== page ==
Abigail Ferris (in mask) plays with friends at a temporary evacuation center in Bega, New South Wales, Australia. Abigail and her family had been evacuated from a nearby camping spot during bushfires on New Year’s Eve.
Widespread drought conditions, higher than average temperatures and strong winds triggered devastating bushfires in New South Wales and other regions in Australia, well ahead of the usual bushfire season. By the end of January 2020, more than 30 people had been killed, 3,000 homes lost, and around 12 million hectares of land burned (nearly three times the size of the Netherlands). The months from February 2017 to the end of 2019 had been the driest on record in New South Wales for any 36-month period. University of Sydney scientists were among those who saw the drought, low humidity and westerly winds as part of the climate emergency. Australian prime minister Scott Morrison faced a public backlash for his response to the fires and for his continuing reluctance to link them to Australia’ s climate policy.
On 31 December news spread that massive fires had impacted towns on the south coast of New South Wales. Living three hours away in Canberra, and with my car already prepared for covering the ongoing bushfire crisis, I made my way to Bega and arrived in the late afternoon.
Many roads were closed due to the bushfire, and large parts of the south coast were completely cut off with no electricity, fuel or water. Even getting there was an arduous journey.
Locals and tourists alike had been evacuated to the Bega Showgrounds for safety as the fires were still ongoing and there was great fear that other towns would be impacted, it is not an exaggeration to say it was a chaotic situation.
Upon my arrival I saw hundreds, if not over a thousand people camped with their tents and caravans set up. The smoke was thick, turning day to night with an strong orange glow.
Many people work in face masks to protect themselves form the smoke and there was little to no access to information about what was happening. Many people were asking where I came from and how I got there, evidently weighing up how they could possibly themselves and their families to safety.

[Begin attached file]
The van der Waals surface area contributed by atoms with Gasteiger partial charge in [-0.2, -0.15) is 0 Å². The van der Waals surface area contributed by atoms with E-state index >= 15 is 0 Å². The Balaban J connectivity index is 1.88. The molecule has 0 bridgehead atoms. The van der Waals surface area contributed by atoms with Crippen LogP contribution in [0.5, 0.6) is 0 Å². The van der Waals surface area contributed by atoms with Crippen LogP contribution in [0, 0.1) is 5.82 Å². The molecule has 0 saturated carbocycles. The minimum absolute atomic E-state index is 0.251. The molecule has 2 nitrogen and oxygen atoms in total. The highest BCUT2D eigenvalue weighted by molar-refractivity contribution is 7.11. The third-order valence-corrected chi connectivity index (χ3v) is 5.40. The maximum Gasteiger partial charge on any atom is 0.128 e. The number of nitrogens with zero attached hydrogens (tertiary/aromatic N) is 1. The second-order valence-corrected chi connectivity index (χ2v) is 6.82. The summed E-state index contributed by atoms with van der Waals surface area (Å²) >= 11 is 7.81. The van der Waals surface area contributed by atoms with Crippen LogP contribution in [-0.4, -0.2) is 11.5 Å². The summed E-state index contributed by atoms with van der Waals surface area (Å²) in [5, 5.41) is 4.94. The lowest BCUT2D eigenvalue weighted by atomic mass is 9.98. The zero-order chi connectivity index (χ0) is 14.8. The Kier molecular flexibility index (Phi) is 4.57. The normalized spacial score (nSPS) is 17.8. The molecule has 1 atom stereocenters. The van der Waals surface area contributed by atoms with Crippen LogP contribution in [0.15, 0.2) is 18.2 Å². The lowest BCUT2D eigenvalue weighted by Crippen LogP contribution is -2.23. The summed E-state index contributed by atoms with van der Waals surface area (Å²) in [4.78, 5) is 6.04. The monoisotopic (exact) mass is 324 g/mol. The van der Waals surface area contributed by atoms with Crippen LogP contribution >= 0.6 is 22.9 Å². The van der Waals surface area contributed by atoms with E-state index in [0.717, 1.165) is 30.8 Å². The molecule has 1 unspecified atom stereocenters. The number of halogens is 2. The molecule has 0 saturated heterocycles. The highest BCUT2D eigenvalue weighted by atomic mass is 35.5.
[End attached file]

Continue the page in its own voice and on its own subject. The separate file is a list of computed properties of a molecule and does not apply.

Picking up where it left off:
I saw a group of children playing in the middle of the show grounds, and made my way to them. I approached a woman whose daughter was in the group, and asked how she was, identifying myself as a photographer. Her name was Kath Ferris and her daughter Abigail is the young girl in the face mask in the picture.
Kath and her family are from Canberra also and had evacuated from a nearby campsite and had come to the show grounds for safety. They were on the way to visit family in a nearby town of Candello, who unfortunately lost their home in the fire.
The children appeared to be very happy, and in that microcosm, the gravity of the surrounding situation seemed suspended by their innocence.
I knew there was a strong picture to be made in this situation, and looking through the camera's viewfinder, I saw the scene as a photograph, as well as being there in real life. When I get this feeling with photography, it is like a type of time travel, very surreal, and it is something that only happens very rarely. When I reviewed my pictures from that afternoon to send to the desk, I knew this picture would be the one, even though I sent two variations of the same scene. The surreal quality I felt when making the image is still there when I look at it today.
I let Kath Ferris know the picture was nominated for a World Press Photo Award. It is undeniably a great professional honour to be recognised by the jury of World Press Photo, however in the context of what so many people have been though this summer, and what many more have lost, on a personal level it is bitter sweet to celebrate such an achievement.